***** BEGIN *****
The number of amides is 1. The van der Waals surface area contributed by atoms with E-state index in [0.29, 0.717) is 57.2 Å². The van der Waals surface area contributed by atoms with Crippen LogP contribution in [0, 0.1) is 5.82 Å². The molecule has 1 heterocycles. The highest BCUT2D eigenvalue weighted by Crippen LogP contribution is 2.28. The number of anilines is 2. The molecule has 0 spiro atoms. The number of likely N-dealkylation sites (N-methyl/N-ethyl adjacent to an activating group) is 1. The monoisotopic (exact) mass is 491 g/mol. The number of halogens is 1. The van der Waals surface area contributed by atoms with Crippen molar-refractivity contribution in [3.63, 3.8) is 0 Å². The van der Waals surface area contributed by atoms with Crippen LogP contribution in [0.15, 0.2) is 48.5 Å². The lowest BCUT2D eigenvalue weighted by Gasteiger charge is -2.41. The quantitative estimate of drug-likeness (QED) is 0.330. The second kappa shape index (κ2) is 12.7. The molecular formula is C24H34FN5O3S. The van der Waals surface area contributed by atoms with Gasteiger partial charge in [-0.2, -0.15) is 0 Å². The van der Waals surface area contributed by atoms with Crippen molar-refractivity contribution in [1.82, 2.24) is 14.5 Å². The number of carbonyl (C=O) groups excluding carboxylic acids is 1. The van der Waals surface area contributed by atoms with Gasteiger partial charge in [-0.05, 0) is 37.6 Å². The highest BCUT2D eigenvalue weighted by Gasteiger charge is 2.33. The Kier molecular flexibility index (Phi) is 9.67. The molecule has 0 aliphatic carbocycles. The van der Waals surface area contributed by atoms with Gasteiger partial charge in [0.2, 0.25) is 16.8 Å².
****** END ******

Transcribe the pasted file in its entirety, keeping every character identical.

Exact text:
The number of amides is 1. The van der Waals surface area contributed by atoms with E-state index in [0.29, 0.717) is 57.2 Å². The van der Waals surface area contributed by atoms with Crippen LogP contribution in [0, 0.1) is 5.82 Å². The molecule has 1 heterocycles. The highest BCUT2D eigenvalue weighted by Crippen LogP contribution is 2.28. The number of anilines is 2. The molecule has 0 spiro atoms. The number of likely N-dealkylation sites (N-methyl/N-ethyl adjacent to an activating group) is 1. The monoisotopic (exact) mass is 491 g/mol. The number of halogens is 1. The van der Waals surface area contributed by atoms with Crippen molar-refractivity contribution in [3.63, 3.8) is 0 Å². The van der Waals surface area contributed by atoms with Crippen LogP contribution in [0.15, 0.2) is 48.5 Å². The lowest BCUT2D eigenvalue weighted by Gasteiger charge is -2.41. The quantitative estimate of drug-likeness (QED) is 0.330. The second kappa shape index (κ2) is 12.7. The molecular formula is C24H34FN5O3S. The van der Waals surface area contributed by atoms with Gasteiger partial charge in [-0.2, -0.15) is 0 Å². The van der Waals surface area contributed by atoms with Crippen molar-refractivity contribution in [1.82, 2.24) is 14.5 Å². The number of carbonyl (C=O) groups excluding carboxylic acids is 1. The van der Waals surface area contributed by atoms with Gasteiger partial charge in [-0.05, 0) is 37.6 Å². The highest BCUT2D eigenvalue weighted by Gasteiger charge is 2.33. The Kier molecular flexibility index (Phi) is 9.67. The molecule has 0 aliphatic carbocycles. The van der Waals surface area contributed by atoms with Gasteiger partial charge in [0.2, 0.25) is 16.8 Å².